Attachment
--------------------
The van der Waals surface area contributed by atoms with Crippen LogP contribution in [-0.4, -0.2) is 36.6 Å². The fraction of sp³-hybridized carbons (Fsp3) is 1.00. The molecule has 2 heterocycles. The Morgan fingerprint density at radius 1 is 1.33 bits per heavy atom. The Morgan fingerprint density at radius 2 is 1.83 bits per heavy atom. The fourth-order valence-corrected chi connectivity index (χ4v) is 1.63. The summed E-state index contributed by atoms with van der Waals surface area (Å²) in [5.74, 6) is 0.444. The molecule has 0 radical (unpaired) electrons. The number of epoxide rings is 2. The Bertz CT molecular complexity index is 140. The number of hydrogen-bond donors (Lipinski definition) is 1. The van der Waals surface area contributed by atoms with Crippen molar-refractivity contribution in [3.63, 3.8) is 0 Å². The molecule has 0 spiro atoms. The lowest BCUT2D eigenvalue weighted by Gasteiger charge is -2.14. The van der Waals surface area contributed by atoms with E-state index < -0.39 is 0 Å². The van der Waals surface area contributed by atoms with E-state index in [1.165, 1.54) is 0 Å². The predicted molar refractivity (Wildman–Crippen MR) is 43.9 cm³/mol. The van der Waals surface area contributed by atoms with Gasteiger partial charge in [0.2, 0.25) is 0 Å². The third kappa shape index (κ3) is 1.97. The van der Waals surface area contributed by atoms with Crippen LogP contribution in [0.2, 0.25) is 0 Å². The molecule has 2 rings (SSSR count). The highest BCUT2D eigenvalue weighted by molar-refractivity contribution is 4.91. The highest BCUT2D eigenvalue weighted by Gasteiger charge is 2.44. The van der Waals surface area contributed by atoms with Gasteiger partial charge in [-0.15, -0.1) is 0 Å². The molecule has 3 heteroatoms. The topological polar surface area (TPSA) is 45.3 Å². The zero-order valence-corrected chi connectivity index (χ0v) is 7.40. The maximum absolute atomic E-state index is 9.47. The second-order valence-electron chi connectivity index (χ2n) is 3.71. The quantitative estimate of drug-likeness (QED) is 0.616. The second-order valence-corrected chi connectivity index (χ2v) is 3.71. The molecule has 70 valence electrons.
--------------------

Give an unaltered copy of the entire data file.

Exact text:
The van der Waals surface area contributed by atoms with Crippen LogP contribution in [-0.4, -0.2) is 36.6 Å². The fraction of sp³-hybridized carbons (Fsp3) is 1.00. The molecule has 2 heterocycles. The Morgan fingerprint density at radius 1 is 1.33 bits per heavy atom. The Morgan fingerprint density at radius 2 is 1.83 bits per heavy atom. The fourth-order valence-corrected chi connectivity index (χ4v) is 1.63. The summed E-state index contributed by atoms with van der Waals surface area (Å²) in [5.74, 6) is 0.444. The molecule has 0 radical (unpaired) electrons. The number of epoxide rings is 2. The Bertz CT molecular complexity index is 140. The number of hydrogen-bond donors (Lipinski definition) is 1. The van der Waals surface area contributed by atoms with Crippen molar-refractivity contribution in [3.63, 3.8) is 0 Å². The molecule has 0 spiro atoms. The lowest BCUT2D eigenvalue weighted by Gasteiger charge is -2.14. The van der Waals surface area contributed by atoms with E-state index < -0.39 is 0 Å². The van der Waals surface area contributed by atoms with E-state index in [1.165, 1.54) is 0 Å². The predicted molar refractivity (Wildman–Crippen MR) is 43.9 cm³/mol. The van der Waals surface area contributed by atoms with Gasteiger partial charge in [0.2, 0.25) is 0 Å². The third kappa shape index (κ3) is 1.97. The van der Waals surface area contributed by atoms with Crippen LogP contribution in [0.2, 0.25) is 0 Å². The molecule has 2 rings (SSSR count). The highest BCUT2D eigenvalue weighted by molar-refractivity contribution is 4.91. The highest BCUT2D eigenvalue weighted by Gasteiger charge is 2.44. The van der Waals surface area contributed by atoms with Gasteiger partial charge in [-0.15, -0.1) is 0 Å². The molecule has 3 heteroatoms. The topological polar surface area (TPSA) is 45.3 Å². The zero-order valence-corrected chi connectivity index (χ0v) is 7.40. The maximum absolute atomic E-state index is 9.47. The second-order valence-electron chi connectivity index (χ2n) is 3.71. The quantitative estimate of drug-likeness (QED) is 0.616. The second-order valence-corrected chi connectivity index (χ2v) is 3.71. The molecule has 70 valence electrons.